Essentials to live in Austria

Hi,

As an expat living in Austria, what would you advise the ones about to pack to bring along?

What are the items you can easily find in Austria? On the other hand, what is less common or quite expensive?

Share with us what you would recommend to bring in one’s suitcase or container when moving to Austria.

Thank you in advance,

Christine

Hi Christine!
Not much really necessary to bring over with you, unless you cannot live without Cadbury's or Galaxy chocolate. Marmite, Branston Pickle or your favourite chutney may not be readily available, although Austrians have woken up to chutney. Marmelade is now readily available with two excellent brands being Meinl and Darbo. Lime marmelade has not caught on yet. Tea is readily available whether herbal or Twinings. There is even an excellent ex pat who has brought tea to Vienna name of Demmers. Earl Grey is also readily available. Generally Austrian biscuits are better than English ones except for shortbread. Christmas puddings are not available here, but the stollen Christmas cake is excellent.
The good news is in Salzburg where there is an English shop, which also takes internet orders. There is also one in Vienna. Good excuse though to go and visit the romantic city of Salzburg, home of the Sound of Music! Good luck, and enjoy the excellent quality of Austrian food! Note that the Austrians do not have salted butter. They do sell Kerrygold, but unsalted. You will also notice that milk whether full fat 3.6%, or the skimmed 1.5% still tastes almost as rich as jersey milk-that is how good milk is in Austria! Also 0.9% is available, as well as soya and lactose free.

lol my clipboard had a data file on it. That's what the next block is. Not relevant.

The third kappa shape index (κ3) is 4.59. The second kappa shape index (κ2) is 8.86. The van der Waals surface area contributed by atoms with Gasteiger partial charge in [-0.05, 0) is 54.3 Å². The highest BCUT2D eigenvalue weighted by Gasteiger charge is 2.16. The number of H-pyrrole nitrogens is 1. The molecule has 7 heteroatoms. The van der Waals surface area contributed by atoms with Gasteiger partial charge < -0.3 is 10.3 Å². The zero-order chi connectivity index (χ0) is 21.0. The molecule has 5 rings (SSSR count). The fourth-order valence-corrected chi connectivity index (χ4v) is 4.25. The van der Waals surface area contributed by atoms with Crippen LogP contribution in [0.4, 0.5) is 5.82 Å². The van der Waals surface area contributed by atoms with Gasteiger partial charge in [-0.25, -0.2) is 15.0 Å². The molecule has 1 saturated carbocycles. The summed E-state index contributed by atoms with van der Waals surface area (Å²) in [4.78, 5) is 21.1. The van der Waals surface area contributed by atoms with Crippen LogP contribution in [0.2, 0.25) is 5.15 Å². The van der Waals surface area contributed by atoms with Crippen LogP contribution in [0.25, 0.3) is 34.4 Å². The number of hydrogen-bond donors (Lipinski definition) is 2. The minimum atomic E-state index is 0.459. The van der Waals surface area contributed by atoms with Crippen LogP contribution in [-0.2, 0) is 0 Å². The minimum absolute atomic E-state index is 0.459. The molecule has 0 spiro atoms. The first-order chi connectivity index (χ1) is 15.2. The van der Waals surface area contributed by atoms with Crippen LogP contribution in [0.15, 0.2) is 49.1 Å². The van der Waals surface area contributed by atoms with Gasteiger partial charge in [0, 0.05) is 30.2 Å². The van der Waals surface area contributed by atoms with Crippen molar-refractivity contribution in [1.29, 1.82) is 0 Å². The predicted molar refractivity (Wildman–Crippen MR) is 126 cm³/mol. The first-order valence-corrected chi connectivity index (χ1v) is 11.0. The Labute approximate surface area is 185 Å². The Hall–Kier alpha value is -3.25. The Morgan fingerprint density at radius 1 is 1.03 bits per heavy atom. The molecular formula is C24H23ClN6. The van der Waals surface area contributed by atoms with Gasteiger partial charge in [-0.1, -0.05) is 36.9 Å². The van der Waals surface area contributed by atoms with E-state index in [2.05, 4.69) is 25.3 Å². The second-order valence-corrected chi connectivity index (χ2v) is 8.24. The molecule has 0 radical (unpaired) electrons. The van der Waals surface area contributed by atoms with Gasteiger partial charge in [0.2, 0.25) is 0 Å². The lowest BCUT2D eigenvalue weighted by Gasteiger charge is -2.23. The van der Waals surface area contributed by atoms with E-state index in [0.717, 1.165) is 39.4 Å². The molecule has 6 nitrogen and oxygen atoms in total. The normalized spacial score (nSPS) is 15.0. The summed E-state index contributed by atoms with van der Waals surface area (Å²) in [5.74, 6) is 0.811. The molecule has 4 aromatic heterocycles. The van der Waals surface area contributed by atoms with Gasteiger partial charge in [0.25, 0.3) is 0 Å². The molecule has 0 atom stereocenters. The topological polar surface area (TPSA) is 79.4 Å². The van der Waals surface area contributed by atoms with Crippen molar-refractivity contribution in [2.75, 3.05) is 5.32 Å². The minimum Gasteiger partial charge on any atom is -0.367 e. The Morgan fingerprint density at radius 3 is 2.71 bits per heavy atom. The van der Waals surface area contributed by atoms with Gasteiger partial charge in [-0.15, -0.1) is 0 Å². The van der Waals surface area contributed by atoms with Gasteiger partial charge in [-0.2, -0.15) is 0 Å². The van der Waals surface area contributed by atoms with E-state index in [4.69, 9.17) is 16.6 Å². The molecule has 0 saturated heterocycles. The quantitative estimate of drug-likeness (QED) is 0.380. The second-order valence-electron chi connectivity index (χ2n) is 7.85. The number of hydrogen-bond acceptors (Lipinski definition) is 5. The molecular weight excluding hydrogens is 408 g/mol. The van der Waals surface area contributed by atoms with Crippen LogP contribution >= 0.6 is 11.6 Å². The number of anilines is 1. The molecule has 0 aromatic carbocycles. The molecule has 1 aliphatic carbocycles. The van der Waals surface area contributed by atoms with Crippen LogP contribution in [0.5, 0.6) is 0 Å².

Hi Christine
I agree with everything that Rod has said....just one other comment - there is a Marks and Spencers in Bratislava (Slovakia) which is only an hour away from Vienna....also Bratislava is a great place to visit!
All the best with your move
Pauline

and 20 euros return on the train from the main Vienna station. An absolutely charming city. The ticket includes price of bus fare to city centre. Also a charmingly old design tram system. Again here the influence of the Austrian empire is clearly visible in the old town architecture. Definitely worth a day visit!

Heya, first question: Is the stay permanent or temporary? Second question: What are your hobbies?

Generally food and living costs are intermediate depending on your lifestyle, but it is the little things that can get your cash spent quite quickly.

Obvious things would be a diverse wardrobe, general information about where you are going to be based (In your native language) and either a dictionary or basic understanding of the local language (German).

Other than that, without knowing what your hobbies etc. are, I can't be of much help to you :) It is a great country however, and you can find almost anything here that you would back home. Never be afraid to speak some crappy german, as most of the locals will not speak your language but will happily assist you if you approach them with some respect and treat them nicely whilst showing them you are atleast trying to communicate to them in their language.

Otherwise, have a good one! Austria is amazing!

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